High tech has made ours an era of ubiquitous images — they flash on our phones, computer screens, and TVs, transmitted from around the world with the tap of a finger or the press of a button.
But in the early 20th century, the newspaper was the visual information superhighway, and the pictures displayed in London papers in January 1923 exposed the world to long-unseen wonders.
A few months earlier, when Howard Carter first peered into the dark antechamber of the millennia-old tomb of the Egyptian Pharaoh Tutankhamun, his colleagues eagerly asked the English archaeologist if he could see anything. Dazzled by the sight, Carter stammered back, “Yes, wonderful things.”
Images of some of those wonderful things appeared in print thanks to English photographer Harry Burton, who was working in Egypt on excavations for New York’s Metropolitan Museum of Art.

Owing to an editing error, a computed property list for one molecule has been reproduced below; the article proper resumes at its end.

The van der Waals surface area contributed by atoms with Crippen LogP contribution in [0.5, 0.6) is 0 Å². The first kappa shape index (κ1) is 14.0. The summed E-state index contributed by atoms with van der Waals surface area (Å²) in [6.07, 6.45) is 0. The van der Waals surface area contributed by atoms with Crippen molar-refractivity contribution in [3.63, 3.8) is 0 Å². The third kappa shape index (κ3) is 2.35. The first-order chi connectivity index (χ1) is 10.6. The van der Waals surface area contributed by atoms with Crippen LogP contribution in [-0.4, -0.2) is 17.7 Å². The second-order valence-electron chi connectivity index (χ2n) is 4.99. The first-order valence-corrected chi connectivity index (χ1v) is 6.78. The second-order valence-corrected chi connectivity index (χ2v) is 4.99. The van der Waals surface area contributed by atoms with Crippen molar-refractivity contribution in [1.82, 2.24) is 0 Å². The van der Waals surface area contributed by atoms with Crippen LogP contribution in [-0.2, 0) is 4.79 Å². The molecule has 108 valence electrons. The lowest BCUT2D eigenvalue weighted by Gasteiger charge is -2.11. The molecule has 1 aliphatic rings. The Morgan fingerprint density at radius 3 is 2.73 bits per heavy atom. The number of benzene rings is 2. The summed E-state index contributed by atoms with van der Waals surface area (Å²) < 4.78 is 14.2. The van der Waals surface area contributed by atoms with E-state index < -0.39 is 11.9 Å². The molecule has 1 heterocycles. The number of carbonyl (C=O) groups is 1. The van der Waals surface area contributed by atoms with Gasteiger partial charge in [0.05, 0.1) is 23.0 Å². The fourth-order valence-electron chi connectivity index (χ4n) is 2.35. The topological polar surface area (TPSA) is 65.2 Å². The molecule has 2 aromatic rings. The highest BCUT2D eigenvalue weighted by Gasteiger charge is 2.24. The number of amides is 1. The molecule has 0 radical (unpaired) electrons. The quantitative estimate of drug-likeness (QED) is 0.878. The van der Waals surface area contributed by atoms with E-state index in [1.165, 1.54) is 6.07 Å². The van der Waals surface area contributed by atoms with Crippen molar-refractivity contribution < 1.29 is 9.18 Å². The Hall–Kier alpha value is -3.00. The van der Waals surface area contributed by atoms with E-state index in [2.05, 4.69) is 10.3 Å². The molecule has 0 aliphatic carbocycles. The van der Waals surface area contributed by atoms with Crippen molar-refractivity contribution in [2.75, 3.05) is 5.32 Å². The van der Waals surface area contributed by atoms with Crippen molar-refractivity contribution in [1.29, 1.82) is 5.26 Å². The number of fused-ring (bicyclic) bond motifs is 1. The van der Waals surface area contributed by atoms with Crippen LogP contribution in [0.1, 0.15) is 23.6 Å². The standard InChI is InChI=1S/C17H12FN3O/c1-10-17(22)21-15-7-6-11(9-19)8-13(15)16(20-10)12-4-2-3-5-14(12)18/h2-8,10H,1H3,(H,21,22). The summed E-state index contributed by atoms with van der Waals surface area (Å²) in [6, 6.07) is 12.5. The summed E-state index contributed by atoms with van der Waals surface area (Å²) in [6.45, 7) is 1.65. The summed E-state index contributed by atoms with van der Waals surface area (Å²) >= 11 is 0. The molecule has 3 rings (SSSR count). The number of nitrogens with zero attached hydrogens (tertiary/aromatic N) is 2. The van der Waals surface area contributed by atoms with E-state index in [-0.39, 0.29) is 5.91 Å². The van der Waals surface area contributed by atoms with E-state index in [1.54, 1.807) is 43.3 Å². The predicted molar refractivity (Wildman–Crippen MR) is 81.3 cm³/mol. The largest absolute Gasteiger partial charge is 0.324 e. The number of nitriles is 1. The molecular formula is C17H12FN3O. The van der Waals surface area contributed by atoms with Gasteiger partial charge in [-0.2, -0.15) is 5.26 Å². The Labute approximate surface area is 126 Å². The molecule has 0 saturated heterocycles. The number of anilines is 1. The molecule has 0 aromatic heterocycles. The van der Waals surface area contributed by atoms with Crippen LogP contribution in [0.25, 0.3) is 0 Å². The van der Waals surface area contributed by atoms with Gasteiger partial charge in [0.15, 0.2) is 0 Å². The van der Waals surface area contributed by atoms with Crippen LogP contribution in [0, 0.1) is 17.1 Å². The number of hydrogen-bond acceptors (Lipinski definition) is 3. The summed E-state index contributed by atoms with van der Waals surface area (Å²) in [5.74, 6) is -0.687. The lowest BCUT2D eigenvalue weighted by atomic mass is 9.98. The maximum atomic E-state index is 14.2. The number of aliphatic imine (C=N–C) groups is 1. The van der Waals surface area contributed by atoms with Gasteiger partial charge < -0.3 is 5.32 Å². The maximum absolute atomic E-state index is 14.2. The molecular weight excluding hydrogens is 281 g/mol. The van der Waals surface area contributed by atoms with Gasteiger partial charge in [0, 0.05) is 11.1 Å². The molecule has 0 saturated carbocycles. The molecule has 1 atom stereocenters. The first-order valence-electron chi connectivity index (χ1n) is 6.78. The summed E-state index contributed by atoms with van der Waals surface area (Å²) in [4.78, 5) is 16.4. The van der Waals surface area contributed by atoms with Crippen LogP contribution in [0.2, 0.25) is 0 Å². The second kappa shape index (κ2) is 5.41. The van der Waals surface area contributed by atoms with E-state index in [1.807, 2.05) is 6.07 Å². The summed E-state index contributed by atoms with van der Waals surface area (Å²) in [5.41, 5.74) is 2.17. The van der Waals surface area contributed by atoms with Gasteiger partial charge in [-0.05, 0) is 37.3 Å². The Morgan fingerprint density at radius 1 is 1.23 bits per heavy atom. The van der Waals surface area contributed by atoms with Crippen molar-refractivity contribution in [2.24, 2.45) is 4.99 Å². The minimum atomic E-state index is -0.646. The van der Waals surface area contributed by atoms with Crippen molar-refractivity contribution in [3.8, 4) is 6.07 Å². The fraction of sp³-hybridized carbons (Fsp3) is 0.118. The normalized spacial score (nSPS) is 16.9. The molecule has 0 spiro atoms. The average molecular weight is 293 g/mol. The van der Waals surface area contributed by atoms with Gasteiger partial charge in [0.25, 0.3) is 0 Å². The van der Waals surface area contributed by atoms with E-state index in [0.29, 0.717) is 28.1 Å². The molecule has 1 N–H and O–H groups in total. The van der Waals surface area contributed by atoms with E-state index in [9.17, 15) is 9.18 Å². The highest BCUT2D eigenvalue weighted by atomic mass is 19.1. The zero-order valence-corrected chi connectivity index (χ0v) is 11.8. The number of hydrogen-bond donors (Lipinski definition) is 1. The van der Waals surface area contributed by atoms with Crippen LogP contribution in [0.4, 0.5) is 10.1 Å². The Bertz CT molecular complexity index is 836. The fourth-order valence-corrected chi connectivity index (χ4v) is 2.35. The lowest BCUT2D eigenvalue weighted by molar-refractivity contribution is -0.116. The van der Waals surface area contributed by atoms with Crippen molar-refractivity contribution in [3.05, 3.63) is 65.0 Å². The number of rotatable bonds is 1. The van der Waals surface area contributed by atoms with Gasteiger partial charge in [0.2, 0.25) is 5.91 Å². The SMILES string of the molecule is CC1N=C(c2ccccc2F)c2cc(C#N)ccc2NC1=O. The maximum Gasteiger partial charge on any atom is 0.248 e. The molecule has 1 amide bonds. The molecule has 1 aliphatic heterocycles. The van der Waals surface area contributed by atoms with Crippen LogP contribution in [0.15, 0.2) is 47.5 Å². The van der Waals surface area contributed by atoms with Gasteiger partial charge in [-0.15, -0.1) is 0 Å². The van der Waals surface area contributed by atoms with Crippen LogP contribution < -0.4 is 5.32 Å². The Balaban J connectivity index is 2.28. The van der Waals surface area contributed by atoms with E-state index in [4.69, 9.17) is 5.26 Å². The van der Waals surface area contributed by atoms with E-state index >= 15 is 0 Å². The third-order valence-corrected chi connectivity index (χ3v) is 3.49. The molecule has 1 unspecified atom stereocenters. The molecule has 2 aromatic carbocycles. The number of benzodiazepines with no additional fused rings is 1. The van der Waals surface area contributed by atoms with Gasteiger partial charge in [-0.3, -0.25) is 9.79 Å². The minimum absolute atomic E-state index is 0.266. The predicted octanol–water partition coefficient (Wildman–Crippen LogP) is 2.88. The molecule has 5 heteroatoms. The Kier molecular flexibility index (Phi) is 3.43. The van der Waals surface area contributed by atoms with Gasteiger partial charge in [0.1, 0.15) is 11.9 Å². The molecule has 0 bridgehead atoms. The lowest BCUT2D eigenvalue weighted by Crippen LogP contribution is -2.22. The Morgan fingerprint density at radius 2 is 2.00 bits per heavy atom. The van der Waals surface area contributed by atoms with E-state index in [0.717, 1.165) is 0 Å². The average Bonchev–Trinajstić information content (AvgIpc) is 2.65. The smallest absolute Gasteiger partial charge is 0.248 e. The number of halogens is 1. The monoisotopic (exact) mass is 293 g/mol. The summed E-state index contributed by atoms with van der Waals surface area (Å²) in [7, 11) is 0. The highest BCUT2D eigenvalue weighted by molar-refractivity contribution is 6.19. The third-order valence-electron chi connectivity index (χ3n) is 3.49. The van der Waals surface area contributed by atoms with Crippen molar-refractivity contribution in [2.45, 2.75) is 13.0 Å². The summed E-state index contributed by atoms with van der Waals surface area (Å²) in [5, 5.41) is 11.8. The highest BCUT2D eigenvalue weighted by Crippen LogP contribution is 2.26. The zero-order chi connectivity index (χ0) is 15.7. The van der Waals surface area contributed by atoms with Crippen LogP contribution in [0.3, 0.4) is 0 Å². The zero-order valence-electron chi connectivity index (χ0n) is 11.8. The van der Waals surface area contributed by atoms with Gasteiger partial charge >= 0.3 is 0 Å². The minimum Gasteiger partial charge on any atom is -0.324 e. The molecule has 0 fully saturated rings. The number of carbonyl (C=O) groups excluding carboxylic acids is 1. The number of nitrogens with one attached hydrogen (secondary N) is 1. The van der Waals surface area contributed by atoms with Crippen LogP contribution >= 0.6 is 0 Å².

By loaning to the dig the services of one of the best field photographers of the era, museum officials hoped to be rewarded with finds from the tomb, according to Christina Riggs, a professor of the history of art and archaeology at the University of East Anglia and author of the forthcoming “Photographing Tutankhamun: Archaeology, Ancient Egypt, and the Archive.”
In a recent talk at the Geological Lecture Hall, Riggs explored connections among archaeology, photography, memory, identity, and scholarship. The lecture was presented by the Harvard Semitic Museum with support from the Marcella Tilles Memorial Fund.
Most archaeologists think that “photographs are fact, and that their main and only interest lies in what they show,” Riggs told the crowd. “What interests me however, is what photographs do, and one of the things that photographs did for the discovery of Tutankhamun’s tomb was create that phenomenon that we now know as King Tut.”
Riggs explained that newspapers quickly adopted the nickname “to describe this long-lost, little-known pharaoh with so many symbols in his name.” Burton’s evocative photos turned the tomb “into a triumph for British and American archaeology,” she added.